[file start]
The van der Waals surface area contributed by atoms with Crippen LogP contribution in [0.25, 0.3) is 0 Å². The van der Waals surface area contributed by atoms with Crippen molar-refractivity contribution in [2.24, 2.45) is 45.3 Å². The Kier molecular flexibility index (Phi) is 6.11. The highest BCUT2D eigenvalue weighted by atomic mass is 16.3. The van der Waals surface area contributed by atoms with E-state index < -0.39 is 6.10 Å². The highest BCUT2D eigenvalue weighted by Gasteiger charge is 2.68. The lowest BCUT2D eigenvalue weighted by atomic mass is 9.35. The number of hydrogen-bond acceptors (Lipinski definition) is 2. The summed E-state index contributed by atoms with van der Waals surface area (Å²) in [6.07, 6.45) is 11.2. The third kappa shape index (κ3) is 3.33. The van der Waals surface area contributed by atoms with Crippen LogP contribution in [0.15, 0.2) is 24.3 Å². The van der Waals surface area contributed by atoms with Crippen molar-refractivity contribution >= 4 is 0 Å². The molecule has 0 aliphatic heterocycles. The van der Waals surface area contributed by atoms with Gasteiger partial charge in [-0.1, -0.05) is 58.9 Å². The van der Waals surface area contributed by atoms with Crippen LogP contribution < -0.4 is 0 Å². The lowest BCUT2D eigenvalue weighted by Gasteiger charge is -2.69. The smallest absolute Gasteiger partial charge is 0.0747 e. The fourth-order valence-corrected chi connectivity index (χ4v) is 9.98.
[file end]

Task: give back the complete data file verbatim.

The van der Waals surface area contributed by atoms with Crippen LogP contribution in [0.25, 0.3) is 0 Å². The van der Waals surface area contributed by atoms with Crippen molar-refractivity contribution in [2.24, 2.45) is 45.3 Å². The Kier molecular flexibility index (Phi) is 6.11. The highest BCUT2D eigenvalue weighted by atomic mass is 16.3. The van der Waals surface area contributed by atoms with E-state index < -0.39 is 6.10 Å². The highest BCUT2D eigenvalue weighted by Gasteiger charge is 2.68. The lowest BCUT2D eigenvalue weighted by atomic mass is 9.35. The number of hydrogen-bond acceptors (Lipinski definition) is 2. The summed E-state index contributed by atoms with van der Waals surface area (Å²) in [6.07, 6.45) is 11.2. The third kappa shape index (κ3) is 3.33. The van der Waals surface area contributed by atoms with Crippen LogP contribution in [0.15, 0.2) is 24.3 Å². The van der Waals surface area contributed by atoms with Crippen molar-refractivity contribution >= 4 is 0 Å². The molecule has 0 aliphatic heterocycles. The van der Waals surface area contributed by atoms with Gasteiger partial charge in [-0.1, -0.05) is 58.9 Å². The van der Waals surface area contributed by atoms with Crippen LogP contribution < -0.4 is 0 Å². The lowest BCUT2D eigenvalue weighted by Gasteiger charge is -2.69. The smallest absolute Gasteiger partial charge is 0.0747 e. The fourth-order valence-corrected chi connectivity index (χ4v) is 9.98.